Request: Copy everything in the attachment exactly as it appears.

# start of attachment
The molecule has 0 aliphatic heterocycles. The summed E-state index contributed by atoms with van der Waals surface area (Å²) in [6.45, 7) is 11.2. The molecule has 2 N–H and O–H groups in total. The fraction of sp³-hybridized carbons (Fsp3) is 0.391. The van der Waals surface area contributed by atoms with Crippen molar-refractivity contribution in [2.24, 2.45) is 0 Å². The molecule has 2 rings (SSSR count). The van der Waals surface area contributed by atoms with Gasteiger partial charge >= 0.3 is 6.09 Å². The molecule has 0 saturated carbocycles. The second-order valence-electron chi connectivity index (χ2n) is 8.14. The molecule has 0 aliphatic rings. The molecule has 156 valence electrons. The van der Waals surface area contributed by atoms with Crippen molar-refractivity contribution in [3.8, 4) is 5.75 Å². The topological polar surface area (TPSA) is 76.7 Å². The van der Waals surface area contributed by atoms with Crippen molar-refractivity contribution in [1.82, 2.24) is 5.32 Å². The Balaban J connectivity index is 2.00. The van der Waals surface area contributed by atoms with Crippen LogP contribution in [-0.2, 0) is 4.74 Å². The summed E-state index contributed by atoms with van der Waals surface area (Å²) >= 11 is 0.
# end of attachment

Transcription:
The molecule has 0 aliphatic heterocycles. The summed E-state index contributed by atoms with van der Waals surface area (Å²) in [6.45, 7) is 11.2. The molecule has 2 N–H and O–H groups in total. The fraction of sp³-hybridized carbons (Fsp3) is 0.391. The van der Waals surface area contributed by atoms with Crippen molar-refractivity contribution in [2.24, 2.45) is 0 Å². The molecule has 2 rings (SSSR count). The van der Waals surface area contributed by atoms with Gasteiger partial charge >= 0.3 is 6.09 Å². The molecule has 0 saturated carbocycles. The second-order valence-electron chi connectivity index (χ2n) is 8.14. The molecule has 0 aliphatic rings. The molecule has 156 valence electrons. The van der Waals surface area contributed by atoms with Crippen molar-refractivity contribution in [3.8, 4) is 5.75 Å². The topological polar surface area (TPSA) is 76.7 Å². The van der Waals surface area contributed by atoms with Crippen molar-refractivity contribution in [1.82, 2.24) is 5.32 Å². The Balaban J connectivity index is 2.00. The van der Waals surface area contributed by atoms with Crippen LogP contribution in [-0.2, 0) is 4.74 Å². The summed E-state index contributed by atoms with van der Waals surface area (Å²) >= 11 is 0.